- San Francisco's Board of Supervisors approved an ordinance this week banning city departments from using facial recognition technology. The measure does not affect federal, private companies' or citizens' use of facial recognition technology.
- Any department wishing to procure and use other forms of surveillance technology will have to get advance approval. They also must submit a surveillance technology policy for Board of Supervisors approval.
- The ordinance requires an annual report from departments that use surveillance technology with detailed information including how the technology was used; total costs; what data was obtained, deleted or shared; public comments or concerns about the technology; and statistics calculating the technology's effectiveness in achieving its purpose.
Facial recognition technology has been one of the more controversial innovations that cities have been investigating and testing, and some cities have held off from implementing the technology simply to see what happens in the governments that test it first.
On one side, police departments say the technology has many useful applications including tracking down suspects more quickly, or perhaps even before they strike. But opponents — including the ACLU — warn of potential civil liberty and privacy dangers citizens could sustain from the abuse of facial recognition technology, in addition to the threat to people of color and immigrant communities.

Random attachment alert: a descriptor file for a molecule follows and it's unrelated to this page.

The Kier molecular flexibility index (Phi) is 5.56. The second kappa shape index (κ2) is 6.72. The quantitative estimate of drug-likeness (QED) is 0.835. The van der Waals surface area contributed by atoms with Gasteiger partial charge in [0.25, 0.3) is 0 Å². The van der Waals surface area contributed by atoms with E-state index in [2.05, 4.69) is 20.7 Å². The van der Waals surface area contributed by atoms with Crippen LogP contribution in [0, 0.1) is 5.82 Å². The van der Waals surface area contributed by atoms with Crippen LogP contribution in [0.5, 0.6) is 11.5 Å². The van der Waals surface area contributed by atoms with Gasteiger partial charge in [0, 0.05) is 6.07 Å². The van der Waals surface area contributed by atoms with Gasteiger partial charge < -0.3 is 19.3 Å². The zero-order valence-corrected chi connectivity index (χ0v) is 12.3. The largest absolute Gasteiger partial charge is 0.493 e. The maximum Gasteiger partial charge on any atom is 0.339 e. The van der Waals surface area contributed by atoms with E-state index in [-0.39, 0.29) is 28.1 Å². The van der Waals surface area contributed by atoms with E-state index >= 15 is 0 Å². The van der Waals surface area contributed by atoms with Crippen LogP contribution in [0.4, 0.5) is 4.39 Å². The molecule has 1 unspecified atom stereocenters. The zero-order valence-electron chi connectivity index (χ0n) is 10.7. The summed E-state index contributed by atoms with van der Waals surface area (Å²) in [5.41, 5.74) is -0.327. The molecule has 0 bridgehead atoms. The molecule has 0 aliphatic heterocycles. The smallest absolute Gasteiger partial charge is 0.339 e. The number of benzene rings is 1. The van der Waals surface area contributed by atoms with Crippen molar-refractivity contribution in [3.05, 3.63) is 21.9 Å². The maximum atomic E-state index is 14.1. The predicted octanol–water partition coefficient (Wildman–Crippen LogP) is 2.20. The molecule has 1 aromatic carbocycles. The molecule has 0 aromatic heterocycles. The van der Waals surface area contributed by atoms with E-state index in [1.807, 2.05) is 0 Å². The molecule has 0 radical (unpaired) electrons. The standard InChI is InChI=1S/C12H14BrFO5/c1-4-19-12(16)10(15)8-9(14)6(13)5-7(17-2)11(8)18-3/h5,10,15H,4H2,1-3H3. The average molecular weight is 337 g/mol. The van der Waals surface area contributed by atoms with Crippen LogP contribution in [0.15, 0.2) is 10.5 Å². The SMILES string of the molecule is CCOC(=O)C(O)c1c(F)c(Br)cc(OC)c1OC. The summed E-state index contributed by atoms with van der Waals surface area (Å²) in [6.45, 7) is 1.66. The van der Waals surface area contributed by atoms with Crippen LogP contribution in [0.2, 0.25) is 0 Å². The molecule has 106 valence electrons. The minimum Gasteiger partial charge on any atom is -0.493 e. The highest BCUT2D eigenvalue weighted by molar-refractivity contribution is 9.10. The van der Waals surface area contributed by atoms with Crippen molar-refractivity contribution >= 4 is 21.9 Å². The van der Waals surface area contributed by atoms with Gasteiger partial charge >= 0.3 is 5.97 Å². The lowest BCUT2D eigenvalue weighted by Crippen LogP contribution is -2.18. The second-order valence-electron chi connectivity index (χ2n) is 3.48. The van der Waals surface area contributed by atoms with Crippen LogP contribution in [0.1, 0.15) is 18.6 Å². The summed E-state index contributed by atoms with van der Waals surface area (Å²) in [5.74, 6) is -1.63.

Recent studies — including one from Georgia Tech University and another from MIT — have raised concerns over modern predictive and artificial intelligence technologies' bias in identifying a human's skin tone, particularly darker skin tones. The MIT study states that "algorithmic justice necessitates a transformation in the development, deployment, oversight, and regulation of facial analysis technology."
San Francisco's ordinance could prove to set a precedent for other cities. Its neighbor, Oakland, CA, is among the cities already considering a similar ban. Even cities that don't address the topic of facial recognition might take a cue from the ordinance's requirements for all types of surveillance technology. Some cities already have policies in place to govern surveillance tools, while others only have policies in place for departments that already have such technology. Some do not have any surveillance governance at all.
San Francisco's ordinance is rather extensive in the requirements that departments must meet if they want to procure or use surveillance tools in the future. A notable element is the reporting measure to increase transparency and ensure the technology is not being abused. San Francisco already has experience on this front, as its regional transit agency adopted a similar measure last fall that requires advance approval for surveillance technology and regular public reporting.